QUEENSBURY — Warren County is dropping its lawsuit against the former director of the Lake George Watershed Coalition because it is set to receive restitution following his conviction on fraud charges.
The Warren County Board of Supervisors Personnel and Administration Committee voted Wednesday to withdraw the lawsuit against David Decker.
Decker was convicted on March 28 on six grand larceny and tax evasion charges following a four-week trial in Warren County Court. He was arrested in March 2017 on allegations that he stole more than $440,000 in state and federal funds that were allocated for more than a dozen environmental projects in Lake George.
Some of the payments that Decker accepted for the work were funneled to a shell contracting corporation that he created, which did not provide any services or materials.
Decker faces between 5 and 15 years in prison when sentenced on June 11.
Warren County in May 2019 had decided to sue Decker to recoup a $50,000 payment that county officials said he never turned over to the county. This was for a steam restoration/stormwater control project on Finkle Brook in Bolton.
At the time, Decker’s case was indefinitely postponed after originally being scheduled to go to trial in July 2018.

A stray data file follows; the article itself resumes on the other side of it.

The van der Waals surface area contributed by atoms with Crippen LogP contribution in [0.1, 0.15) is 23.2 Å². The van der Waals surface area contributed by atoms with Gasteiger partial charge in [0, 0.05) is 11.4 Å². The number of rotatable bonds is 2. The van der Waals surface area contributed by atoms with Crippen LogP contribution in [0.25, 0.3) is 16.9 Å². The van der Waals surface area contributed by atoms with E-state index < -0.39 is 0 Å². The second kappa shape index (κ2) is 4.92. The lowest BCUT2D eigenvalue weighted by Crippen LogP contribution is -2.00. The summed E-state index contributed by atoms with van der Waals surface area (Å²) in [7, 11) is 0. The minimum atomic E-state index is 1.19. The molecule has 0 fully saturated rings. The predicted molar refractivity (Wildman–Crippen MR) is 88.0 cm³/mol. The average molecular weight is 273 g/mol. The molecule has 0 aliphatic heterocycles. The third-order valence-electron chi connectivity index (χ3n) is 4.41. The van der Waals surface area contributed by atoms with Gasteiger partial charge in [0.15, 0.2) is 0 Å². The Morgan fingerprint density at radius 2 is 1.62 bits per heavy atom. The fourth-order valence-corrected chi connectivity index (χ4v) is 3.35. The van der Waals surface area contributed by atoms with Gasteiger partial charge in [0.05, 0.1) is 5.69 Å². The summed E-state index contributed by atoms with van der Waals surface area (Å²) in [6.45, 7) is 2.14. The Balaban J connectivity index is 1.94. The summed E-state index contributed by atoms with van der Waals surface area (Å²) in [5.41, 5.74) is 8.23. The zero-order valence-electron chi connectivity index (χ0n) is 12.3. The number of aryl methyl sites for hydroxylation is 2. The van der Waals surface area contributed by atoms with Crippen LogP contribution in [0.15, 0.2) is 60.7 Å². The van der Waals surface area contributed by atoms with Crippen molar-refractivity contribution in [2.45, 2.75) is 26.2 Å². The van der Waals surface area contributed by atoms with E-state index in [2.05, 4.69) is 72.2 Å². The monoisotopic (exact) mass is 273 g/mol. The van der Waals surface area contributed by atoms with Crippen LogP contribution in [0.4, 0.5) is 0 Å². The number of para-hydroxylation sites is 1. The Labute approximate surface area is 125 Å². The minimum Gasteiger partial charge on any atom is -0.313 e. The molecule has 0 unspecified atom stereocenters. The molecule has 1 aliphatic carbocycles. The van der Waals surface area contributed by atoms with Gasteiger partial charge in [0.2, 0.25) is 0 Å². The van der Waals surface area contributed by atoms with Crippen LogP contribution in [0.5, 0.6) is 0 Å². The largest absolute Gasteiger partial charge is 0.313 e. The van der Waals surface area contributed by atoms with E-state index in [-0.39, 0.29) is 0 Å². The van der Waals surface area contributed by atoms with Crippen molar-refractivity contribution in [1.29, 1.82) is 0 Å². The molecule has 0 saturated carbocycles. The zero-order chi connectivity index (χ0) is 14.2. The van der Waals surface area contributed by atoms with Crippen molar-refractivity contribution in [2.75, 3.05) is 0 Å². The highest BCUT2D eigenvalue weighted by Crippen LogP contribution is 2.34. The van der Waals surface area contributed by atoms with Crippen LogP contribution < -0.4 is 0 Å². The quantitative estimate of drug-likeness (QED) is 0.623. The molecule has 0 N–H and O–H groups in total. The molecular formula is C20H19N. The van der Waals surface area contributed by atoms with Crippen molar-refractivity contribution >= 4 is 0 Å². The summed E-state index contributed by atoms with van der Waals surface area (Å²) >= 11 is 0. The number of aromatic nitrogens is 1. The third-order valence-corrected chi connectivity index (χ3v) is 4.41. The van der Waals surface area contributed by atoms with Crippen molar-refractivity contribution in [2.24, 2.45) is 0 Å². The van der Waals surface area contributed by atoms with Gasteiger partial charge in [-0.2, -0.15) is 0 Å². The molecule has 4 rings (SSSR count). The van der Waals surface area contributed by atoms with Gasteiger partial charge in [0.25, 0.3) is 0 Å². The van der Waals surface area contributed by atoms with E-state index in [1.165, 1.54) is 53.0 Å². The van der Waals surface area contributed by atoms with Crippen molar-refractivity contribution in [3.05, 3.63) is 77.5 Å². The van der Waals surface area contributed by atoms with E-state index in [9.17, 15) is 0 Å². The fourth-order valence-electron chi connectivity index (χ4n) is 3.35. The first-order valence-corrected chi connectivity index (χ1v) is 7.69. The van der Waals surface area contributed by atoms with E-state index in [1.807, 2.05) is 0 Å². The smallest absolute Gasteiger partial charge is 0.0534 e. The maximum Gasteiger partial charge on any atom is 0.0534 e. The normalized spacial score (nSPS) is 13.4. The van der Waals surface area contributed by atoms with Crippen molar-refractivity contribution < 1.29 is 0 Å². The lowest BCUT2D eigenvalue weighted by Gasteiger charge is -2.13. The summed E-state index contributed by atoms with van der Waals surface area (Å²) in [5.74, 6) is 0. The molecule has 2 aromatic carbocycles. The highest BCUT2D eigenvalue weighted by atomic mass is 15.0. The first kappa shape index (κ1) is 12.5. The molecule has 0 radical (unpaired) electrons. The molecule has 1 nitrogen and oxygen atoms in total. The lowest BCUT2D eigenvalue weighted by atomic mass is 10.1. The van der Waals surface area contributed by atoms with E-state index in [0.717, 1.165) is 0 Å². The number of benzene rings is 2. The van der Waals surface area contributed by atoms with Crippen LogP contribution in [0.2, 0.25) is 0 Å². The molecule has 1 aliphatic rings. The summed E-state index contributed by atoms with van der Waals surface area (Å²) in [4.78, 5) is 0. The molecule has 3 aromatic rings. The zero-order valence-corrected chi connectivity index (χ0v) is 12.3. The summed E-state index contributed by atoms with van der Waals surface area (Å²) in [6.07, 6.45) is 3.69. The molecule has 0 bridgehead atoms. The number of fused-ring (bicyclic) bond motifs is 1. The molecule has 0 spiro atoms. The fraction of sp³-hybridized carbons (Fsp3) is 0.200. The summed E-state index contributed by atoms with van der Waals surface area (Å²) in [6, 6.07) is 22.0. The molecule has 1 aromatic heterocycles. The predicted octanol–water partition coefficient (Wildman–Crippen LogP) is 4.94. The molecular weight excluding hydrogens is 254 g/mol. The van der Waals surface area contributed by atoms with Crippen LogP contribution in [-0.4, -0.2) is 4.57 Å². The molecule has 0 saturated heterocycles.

Following a 15-minute executive session, the committee on Wednesday ratified the county’s decision to withdraw the case because of Decker’s conviction.
“The decision to drop the civil case against Dave Decker is due to the fact that Mr. Decker was found guilty of stealing $50,000 from Warren County by a jury of his peers,” said County Administrator Ryan Moore in an email. “We are seeking full restitution through the criminal case. The district attorney requested that we drop the civil case in order to more effectively pursue the stolen funds via restitution.”
Decker’s attorney, Karl Sleight, reacted to the news of the county dropping the case.
“The most likely reason for the county quickly dismissing this frivolous lawsuit was because two county law enforcement officials were due to be deposed under oath in a few days,” he said in an email. “Those officials told the county they refused to be deposed. The county found itself in an untenable position and had no choice but to dismiss the case. I wonder why those officials were so afraid to testify about these allegations?”
Sleight provided a document stating that Assistant District Attorney Benjamin Smith and Warren County Sheriff’s Lt. Steve Stockdale were set to be deposed virtually in the case May 19 and May 20, respectively.
The county initially sought a one-week delay and then abruptly changed course and sought an indefinite postponement, according to a letter written by one of Decker’s attorneys, Daniel R. LeCours, to attorney Robert Terwilliger, who is handling the case for the county.
Decker’s legal team said it was an effort to deny him his rights to a resolution of what it considered a meritless claim.
“Any such motion would be frivolous and confirm that the county is engaging in disingenuous gamesmanship,” LeCours wrote.
Warren County officials could not be reached for further comment.